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D

Yehuda Bauer: My Brother's Keeper

A History of the American Jewish Joint Distribution Committee 1929-1939


[Holocaust preparations in Europe and resistance without solution of the situation]

The Jewish Publication Society of America, Philadelphia 1974

Transcription with subtitles by Michael Palomino (2007)

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Chapter 4. Refugees: 1933-1938
[4.14. Emigration to North "America" - activities of the Joint in North "America"]

[Figures of German Jewish immigration to the "USA"]

The other main center of immigration for Europe's Jewish refugees was, of course, the North American continent itself. Much has been written to show how restrictive United States practices were, and how occasional attempts by groups and individuals to break through the wall of hostility were foiled by the great latitude that was given to local consuls in their application of visa-granting procedures, and by the support these consuls were given in their restrictive attitudes by State Department officials.

(End note 73:
-- Morse, op. cit. [While Six Million Died; New York 1968];
-- Henry L. Feingold: Politics of Rescue; New Brunswick, N.J., 1969;
-- David S. Wyman: Paper Walls; Amherst, Mass., 1968)

The actual statistics of immigration from Germany to the United States in the 1930s certainly bear witness to these strictures, at least as far as the first years of Nazi rule in Germany are concerned.

The total up to 1938, according to this source, was 63,485 persons from Germany (including Austria, after March 1938). If 85 % of these immigrants were Jews, then the Jewish immigration from Germany would have been about 54,000. The quota for Germany was 26,000 (together with the quote for Austria it came (p.168)

Table 9
Immigration from Germany to the United States
Year
1933/4
1934/5
1935/6
1936/7
1937/8
July-December 1938
No. of immigrants
4,392
5,201
6,346
10,895
17,199
19,452
(End note 74: See Germany-AFSC file)

to 27,370); it is therefore clear that up to 1936, U.S. immigration practices even under the existing quota arrangements were very restrictive.

[Rising immigration 1936-1939 - reasons Palestine restrictions and Austria occupation]

But this is no longer quite so clear after 1936. The quota was utilized in 1936 to the extent of 40 %, rising to 63 % in 1937 and to 71 % in slightly over half of fiscal 1938/9. The quota itself was very small, and the fact that even that was not fully utilized is a grim reflection of American practices. The increase in immigration into the United States came just as the British were restricting entrance to Palestine, and by the end of 1938, 38 % of the Jews emigrating from Germany had come to the United States.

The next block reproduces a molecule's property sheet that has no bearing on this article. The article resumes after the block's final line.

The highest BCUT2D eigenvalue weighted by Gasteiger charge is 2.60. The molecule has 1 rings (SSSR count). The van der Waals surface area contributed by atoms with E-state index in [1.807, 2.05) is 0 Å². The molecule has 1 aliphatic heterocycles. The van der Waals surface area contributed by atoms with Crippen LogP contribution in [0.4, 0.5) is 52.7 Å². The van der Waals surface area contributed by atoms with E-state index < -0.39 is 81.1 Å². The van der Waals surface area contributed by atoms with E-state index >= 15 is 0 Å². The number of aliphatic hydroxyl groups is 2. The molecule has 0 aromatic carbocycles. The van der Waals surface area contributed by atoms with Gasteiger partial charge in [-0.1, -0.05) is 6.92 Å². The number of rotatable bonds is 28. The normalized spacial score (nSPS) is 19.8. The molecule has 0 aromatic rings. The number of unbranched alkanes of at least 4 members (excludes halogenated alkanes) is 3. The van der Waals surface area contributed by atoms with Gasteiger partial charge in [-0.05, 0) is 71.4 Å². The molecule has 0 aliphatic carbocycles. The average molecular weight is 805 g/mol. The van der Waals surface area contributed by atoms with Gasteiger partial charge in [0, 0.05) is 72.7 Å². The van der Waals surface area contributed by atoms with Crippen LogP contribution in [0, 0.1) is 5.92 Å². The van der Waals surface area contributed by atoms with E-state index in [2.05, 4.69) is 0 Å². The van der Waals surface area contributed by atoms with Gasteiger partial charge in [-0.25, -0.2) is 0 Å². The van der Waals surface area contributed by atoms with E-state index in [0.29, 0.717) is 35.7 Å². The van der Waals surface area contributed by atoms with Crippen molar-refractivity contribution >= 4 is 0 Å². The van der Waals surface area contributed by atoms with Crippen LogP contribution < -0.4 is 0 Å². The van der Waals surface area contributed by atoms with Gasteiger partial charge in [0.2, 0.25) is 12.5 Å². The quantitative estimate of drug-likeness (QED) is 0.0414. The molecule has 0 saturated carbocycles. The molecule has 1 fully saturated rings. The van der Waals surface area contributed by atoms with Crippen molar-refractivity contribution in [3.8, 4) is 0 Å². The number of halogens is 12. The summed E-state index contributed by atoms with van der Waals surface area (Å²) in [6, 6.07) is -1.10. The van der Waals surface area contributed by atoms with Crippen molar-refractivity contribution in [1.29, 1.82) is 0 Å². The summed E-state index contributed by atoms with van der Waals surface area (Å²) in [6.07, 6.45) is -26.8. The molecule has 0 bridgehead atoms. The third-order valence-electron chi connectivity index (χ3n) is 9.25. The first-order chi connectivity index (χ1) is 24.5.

[JDC supports the Jewish refugees - and avoids publicity]

JDC's attitude toward Jewish immigration into the United States was ambivalent. The main desire of the organization was to avoid publicity about the numbers of Jews entering the country, for fear of an outcry from the many restrictionist elements in and out of Congress. JDC allocated money to groups and organizations engaged in absorbing these immigrants in the United States, but efforts were made to avoid publicity. These expenditures came to $ 237,180 in 1936 and climbed to $ 342,000 and $ 500,313 in the two succeeding years.

(End note 75: R13, 1936 draft report, and ibid. [Germany-AFSC file], 1937 and 1938 reports)

the great advantage in bringing so many refugees to countries outside of Europe was that for the majority, their wanderings were thereby ended. Overseas settlement meant final absorption within a reasonable period of time. By contrast, refugees in European countries could not expect to remain there indefinitely. Most of (p.169)

them had to plan another move, and their stay in Europe was fraught with economic difficulties and endless frustrations.

[Canada is not mentioned].







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